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On 15-16 Dec, COPCOV investigators from around the world met in Bangkok to review study results and plan next steps. Led by co-PIs Prof Sir Nick White and Dr Will Schilling, and funded by the Wellcome Trust, the MORU-led COPCOV ( Chloroquine prevention of coronavirus disease (COVID-19) in the healthcare setting) is the world’s largest multinational trial of COVID-19 prevention.

Group photo of the COPCOV Investigator meeting, 15-16 December 2022 © MORU 2022. Photographer: Yvan Cohen/Lightrocket.

A double-blind placebo controlled evaluation of chloroquine (CQ) or hydroxychloroquine (HCQ) chemoprophylaxis in the prevention of COVID-19, COPCOV has been a huge and difficult effort that ended up enrolling 4,652 participants in 11 countries and 26 sites.

Nick White and Will Schilling traded MC duties throughout the 2 days, kicking things off with a review of COPCOV’s scientific rationale and COVID-19 therapeutics. James Watson followed with a sobering review of the political polarisation surrounding HCQ, the fraudulent Surgisphere data used in Mehra et al’s The Lancet paper that has had a chilling impact on COPCOV ever since - even though The Lancet retracted the publication within 2 weeks of its publication. James concluded with thoughts on how to redress the damage that the rush to publish often underpowered or fraudulent COVID-19 studies has had on scientific publishing.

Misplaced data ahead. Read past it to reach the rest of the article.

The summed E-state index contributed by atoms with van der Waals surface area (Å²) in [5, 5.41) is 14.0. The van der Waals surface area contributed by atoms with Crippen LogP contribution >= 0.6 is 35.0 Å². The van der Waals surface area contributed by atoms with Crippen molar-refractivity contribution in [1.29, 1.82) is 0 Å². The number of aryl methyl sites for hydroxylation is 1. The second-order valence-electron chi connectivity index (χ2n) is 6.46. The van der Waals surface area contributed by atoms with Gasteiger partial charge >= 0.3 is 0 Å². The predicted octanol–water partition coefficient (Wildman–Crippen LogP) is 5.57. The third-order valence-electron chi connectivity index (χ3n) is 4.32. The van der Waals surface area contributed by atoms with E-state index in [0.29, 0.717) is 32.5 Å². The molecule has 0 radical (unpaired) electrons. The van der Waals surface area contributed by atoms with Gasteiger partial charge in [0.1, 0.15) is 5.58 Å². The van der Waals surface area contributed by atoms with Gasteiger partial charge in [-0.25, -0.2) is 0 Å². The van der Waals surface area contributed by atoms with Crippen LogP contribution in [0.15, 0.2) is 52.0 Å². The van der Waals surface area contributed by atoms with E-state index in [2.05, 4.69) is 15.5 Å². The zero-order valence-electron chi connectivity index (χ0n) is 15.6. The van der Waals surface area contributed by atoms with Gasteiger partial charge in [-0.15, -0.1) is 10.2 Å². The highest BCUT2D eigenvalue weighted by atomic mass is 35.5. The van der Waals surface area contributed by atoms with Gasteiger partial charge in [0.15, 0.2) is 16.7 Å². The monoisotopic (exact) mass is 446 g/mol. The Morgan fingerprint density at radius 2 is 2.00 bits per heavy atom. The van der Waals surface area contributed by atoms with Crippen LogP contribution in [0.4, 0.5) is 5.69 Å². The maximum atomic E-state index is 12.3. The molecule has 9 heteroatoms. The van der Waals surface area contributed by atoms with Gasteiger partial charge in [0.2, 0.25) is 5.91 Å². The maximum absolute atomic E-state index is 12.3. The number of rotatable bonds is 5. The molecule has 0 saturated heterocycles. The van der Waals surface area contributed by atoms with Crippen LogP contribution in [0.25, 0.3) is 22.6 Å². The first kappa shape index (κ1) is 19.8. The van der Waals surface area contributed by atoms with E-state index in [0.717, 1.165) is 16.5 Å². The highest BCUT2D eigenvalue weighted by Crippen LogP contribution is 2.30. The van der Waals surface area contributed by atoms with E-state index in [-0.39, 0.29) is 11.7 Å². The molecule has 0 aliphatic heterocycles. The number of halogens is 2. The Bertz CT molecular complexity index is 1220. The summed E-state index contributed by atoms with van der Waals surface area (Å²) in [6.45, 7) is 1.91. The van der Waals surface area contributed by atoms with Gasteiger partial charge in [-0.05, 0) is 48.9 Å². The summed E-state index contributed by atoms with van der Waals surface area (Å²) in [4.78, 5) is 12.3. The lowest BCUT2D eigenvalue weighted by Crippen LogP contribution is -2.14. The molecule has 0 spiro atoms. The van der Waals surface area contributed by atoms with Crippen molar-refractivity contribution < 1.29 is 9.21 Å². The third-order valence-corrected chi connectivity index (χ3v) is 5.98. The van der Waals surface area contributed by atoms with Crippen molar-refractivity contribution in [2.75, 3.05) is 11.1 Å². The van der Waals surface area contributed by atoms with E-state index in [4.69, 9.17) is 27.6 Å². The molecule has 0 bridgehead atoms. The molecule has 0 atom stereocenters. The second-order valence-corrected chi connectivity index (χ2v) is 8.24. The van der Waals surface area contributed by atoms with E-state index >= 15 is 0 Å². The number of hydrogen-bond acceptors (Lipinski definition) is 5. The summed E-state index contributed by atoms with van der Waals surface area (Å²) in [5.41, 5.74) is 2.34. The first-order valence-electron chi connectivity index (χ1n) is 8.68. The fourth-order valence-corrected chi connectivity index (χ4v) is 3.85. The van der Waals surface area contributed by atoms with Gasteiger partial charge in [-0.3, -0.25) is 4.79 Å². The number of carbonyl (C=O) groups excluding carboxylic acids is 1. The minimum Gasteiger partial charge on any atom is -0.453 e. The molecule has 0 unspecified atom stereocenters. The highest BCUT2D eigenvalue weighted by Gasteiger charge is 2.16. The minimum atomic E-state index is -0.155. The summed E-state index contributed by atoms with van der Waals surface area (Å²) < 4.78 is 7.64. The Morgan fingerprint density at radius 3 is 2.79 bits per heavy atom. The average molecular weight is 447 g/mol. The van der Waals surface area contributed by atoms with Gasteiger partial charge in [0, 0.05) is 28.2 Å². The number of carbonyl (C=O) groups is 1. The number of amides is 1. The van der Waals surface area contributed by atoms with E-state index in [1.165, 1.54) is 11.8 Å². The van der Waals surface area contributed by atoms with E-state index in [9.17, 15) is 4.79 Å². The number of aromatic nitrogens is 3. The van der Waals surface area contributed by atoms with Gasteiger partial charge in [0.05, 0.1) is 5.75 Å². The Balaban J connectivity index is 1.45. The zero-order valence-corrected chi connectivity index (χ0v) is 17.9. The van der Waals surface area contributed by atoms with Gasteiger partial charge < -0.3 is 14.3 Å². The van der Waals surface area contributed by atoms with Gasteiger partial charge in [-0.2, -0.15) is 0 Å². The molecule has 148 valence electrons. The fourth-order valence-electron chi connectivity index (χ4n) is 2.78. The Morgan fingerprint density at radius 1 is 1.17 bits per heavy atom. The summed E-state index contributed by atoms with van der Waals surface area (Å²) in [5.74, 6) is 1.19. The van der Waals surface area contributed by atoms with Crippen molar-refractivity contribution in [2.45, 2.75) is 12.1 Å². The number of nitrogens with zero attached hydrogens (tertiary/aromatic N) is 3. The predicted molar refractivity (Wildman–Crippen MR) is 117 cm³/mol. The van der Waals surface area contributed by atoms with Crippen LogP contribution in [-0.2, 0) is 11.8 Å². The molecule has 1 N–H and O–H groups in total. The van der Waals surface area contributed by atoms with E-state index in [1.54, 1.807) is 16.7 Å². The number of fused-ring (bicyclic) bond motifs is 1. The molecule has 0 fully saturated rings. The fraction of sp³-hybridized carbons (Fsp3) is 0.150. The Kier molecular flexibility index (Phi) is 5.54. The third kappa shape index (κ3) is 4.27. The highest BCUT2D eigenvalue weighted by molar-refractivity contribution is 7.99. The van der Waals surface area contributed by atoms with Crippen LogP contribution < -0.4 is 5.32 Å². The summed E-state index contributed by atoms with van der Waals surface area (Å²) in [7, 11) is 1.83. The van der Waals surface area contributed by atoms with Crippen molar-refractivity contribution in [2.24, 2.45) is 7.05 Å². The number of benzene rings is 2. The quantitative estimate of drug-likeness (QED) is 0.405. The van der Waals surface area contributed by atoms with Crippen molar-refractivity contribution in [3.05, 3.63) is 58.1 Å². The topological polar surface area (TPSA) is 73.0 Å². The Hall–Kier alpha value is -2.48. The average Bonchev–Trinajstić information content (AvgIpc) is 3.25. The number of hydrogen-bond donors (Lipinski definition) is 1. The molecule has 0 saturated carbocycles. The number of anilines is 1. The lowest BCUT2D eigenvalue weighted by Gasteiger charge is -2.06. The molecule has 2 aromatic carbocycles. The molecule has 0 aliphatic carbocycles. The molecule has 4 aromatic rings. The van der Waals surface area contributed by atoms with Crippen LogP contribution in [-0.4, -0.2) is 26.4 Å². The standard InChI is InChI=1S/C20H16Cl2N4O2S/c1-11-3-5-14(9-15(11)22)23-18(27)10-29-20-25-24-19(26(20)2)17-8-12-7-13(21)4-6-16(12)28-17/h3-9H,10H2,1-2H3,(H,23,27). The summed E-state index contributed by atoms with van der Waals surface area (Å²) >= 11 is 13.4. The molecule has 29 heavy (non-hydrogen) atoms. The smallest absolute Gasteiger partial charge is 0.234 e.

That first morning set the stage for Prof Mavuto Mukaka who presented the COPCOV study results. University of Oxford historian Dr Janelle Winters closed the day with a detailed, thought-provoking review of COPCOV’s history titled, A risky business: COPCOV, bureaucracy & the commercialisation of the global clinical trial.

On Day 2, participants engaged in a broad, thoughtful discussion of COPCOV following a review of COPCOV study results by Will Schilling and Dr James Callery, who noted that an examination of serious adverse events (SAEs) in the study reaffirmed the very reassuring safety of HCQ and CQ. Nick White noted the importance of this reassuring safety evidence, as the WHO living guideline that recommend against HCQ is based partly on the supposition that HCQ is poorly tolerated with side effects.

Before lunch, Will Schilling and Cintia Cruz reviewed the current MORU study PLATCOV and encouraged participants to consider future MORU-supported collaborations and research. Nick White closed the meeting with a discussion of next steps and the presentation of Smarties to an attendee for guessing the correct trial results. Following discussion, participants agreed to support publication of results, on an accelerated schedule.

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